Upon landing in the fabled East, the two priests find a Japanese guide named Kichijiro (Yosuke Kubozuka) who helps to sneak them into the countryside. They soon discover enclaves of Kakure Kirishitans, hidden Christians who have been covering their faith in fear of persecution. The arrival of the two Jesuits sets in motion a series of events that takes a very long time to unfold. For the film’s first hour or so, the two men are huddled in a shack on a hillside, debating various points of faith and looking increasingly bored. In the midnight hour they minister to the locals, giving communion and hearing confessions.

Here, things started to go wrong for me in the film. The Japanese villagers, almost without fail, are depicted as dirty and ragged with rotted teeth and wild hair. In broken English they beseech the two priests for salvation, redemption, and the promise that things will get better in the paradise of God’s love. The image of the Japanese faithful — hysterical, shrieky, and slightly demented — seems an odd decision on the part of the filmmaker, especially when set against the boyish prettiness of Garfield, who sports feathered locks that make him look like a cross between Barry Gibb and Jesus Christ. Garfield and Driver are most indisputably movie stars and thus command audience attention and to some extent sympathy. But their nobility, enshrined in lovely teeth and beautiful hair, not to mention their grave and stately ways, ensures they are the characters that matter. The Japanese are only so much landscape.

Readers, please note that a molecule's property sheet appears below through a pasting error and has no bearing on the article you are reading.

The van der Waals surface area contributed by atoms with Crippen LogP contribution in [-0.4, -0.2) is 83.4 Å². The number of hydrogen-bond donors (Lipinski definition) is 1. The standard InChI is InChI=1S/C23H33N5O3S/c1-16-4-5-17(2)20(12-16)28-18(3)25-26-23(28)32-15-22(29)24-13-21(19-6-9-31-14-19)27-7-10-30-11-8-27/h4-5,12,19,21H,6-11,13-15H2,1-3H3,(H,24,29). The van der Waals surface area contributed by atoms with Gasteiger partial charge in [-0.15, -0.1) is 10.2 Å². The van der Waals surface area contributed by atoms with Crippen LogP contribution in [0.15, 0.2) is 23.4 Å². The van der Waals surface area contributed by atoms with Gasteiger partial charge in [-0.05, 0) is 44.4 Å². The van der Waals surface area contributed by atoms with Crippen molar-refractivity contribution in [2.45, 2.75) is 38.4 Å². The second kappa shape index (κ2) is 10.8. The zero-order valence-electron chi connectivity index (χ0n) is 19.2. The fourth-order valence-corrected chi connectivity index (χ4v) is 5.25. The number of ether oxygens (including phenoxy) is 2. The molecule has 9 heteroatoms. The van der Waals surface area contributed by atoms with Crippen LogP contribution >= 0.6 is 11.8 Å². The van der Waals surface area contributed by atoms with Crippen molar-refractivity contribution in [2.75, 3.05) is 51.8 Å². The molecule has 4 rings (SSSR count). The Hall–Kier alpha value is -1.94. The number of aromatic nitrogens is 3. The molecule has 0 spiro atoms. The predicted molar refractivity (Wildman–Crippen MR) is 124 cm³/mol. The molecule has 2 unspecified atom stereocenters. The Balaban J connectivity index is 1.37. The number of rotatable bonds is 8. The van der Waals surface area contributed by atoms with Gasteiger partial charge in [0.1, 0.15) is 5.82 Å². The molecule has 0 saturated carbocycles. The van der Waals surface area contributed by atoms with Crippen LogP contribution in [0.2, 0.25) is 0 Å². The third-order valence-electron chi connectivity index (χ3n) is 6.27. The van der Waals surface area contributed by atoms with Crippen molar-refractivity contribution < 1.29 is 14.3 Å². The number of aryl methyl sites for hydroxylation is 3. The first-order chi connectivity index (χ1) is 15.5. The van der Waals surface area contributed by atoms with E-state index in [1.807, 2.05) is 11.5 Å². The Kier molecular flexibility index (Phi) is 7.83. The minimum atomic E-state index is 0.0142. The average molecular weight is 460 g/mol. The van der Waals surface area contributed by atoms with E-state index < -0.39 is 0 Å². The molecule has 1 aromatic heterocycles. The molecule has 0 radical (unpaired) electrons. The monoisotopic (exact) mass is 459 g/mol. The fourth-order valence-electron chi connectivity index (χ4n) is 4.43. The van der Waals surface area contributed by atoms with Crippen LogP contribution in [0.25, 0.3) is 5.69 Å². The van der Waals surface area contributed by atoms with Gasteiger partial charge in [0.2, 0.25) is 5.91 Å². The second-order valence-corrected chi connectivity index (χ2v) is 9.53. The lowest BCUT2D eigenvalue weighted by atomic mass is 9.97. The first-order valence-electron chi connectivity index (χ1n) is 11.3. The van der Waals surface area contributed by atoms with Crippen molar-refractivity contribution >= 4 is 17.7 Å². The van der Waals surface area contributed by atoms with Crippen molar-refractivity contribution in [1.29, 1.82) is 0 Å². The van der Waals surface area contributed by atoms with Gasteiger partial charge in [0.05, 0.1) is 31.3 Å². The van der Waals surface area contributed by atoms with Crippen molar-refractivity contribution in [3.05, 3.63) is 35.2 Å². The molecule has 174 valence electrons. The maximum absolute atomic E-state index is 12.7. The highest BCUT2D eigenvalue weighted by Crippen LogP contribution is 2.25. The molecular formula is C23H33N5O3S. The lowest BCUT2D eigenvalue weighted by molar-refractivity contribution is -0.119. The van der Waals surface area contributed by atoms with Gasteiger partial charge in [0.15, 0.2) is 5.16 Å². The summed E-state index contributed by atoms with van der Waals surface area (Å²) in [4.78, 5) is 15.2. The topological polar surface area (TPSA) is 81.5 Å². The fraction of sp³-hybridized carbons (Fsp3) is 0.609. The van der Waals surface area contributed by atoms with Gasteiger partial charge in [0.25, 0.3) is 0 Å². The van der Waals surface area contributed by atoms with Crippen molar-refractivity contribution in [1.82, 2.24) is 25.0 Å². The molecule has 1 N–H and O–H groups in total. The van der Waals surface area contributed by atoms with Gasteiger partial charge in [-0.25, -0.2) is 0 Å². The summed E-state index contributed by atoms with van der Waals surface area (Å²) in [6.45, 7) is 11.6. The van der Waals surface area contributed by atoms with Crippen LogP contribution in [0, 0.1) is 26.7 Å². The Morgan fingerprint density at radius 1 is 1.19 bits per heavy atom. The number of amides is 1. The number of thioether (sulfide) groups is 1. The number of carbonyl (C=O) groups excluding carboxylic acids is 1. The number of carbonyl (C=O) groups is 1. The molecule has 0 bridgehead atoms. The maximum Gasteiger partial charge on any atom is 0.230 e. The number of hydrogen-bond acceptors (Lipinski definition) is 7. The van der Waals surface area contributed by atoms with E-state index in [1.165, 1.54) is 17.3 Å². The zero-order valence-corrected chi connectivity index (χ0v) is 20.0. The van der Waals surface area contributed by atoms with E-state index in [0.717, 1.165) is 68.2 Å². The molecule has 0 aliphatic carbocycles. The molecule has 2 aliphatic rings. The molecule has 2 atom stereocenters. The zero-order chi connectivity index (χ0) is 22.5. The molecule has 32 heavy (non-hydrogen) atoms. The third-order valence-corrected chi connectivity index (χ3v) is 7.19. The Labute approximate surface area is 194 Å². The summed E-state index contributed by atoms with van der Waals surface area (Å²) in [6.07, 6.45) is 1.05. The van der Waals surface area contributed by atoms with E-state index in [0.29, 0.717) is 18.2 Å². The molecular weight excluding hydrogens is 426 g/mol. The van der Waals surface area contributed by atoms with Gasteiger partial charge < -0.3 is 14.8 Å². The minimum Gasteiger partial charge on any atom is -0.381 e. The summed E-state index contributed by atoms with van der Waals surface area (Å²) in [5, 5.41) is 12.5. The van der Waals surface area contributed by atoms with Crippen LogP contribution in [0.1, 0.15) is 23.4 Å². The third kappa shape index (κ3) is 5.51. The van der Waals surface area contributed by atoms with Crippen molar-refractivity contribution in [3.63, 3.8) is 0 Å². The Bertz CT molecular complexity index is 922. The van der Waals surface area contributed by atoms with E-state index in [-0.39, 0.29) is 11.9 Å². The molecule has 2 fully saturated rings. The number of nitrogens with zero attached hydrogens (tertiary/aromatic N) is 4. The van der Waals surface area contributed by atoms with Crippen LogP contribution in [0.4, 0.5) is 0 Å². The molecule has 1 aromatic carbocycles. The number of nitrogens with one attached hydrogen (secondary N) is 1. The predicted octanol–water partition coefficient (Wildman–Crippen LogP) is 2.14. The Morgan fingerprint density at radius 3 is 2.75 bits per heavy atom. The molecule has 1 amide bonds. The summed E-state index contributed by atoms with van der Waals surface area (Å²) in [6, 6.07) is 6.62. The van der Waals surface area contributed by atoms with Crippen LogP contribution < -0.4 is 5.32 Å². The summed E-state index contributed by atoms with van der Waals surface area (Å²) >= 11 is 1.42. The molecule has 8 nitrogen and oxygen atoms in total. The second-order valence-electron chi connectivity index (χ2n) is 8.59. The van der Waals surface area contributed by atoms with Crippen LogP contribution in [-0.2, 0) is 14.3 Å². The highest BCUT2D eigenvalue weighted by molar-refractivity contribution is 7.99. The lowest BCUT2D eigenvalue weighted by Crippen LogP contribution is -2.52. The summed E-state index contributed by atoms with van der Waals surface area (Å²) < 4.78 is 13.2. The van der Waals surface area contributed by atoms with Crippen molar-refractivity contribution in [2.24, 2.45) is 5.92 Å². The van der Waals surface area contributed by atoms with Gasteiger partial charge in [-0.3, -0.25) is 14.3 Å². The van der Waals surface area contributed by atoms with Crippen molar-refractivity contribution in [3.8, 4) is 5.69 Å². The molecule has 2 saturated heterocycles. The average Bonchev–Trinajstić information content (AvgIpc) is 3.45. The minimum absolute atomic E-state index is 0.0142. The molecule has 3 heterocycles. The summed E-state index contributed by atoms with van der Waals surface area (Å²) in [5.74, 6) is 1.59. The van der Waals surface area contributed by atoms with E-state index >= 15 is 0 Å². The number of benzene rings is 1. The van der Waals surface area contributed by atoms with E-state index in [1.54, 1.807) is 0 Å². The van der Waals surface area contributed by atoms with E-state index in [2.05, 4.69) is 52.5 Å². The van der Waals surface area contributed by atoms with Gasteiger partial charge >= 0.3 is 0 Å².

Garfield is forced to carry the weight of the narrative, and it is through his eyes and his voice (in the form of letters written back home) that the story unfolds. Thus we are stuck with his perspective, forced to witness the various atrocities committed against the Japanese faithful as people are variously beheaded, burned alive, or hung upside down and bled to death, all in an effort to make the young priest renounce his belief. But these people and their suffering are not really the focus of the film. It is Rodrigues’s spiritual testing that is at the heart of things. Garfield does his best to portray a man in a crisis of faith. He rants and rails, open-mouthed in a rictus of agony. But it all seems horribly over-staged, and for all the blood and pain onscreen, it’s strangely unemotional.

Things get stranger still when the young priest is finally caught and rounded up with a group of fellow Christians. Cue the entrance of the grand inquisitor (played by Issey Ogata), and the film comes to resemble a bad production of The Mikado. With buckteeth that would make Bugs Bunny proud and a fussy manner (there is a lot of business with a fan and shooing flies), Ogata’s character seems like he belongs in an entirely different film. The character is so broad it feels comic. Maybe this was intentional, but it has the effect of making the inquisitor much more interesting to watch anyone else. A tiny moment of him sinking back with a gentle puff of air into his ornate robes has far more resonance than all of Rodrigues’s agonized emoting. At least the inquisitor is entertaining, though, it must be said, also kinda racist.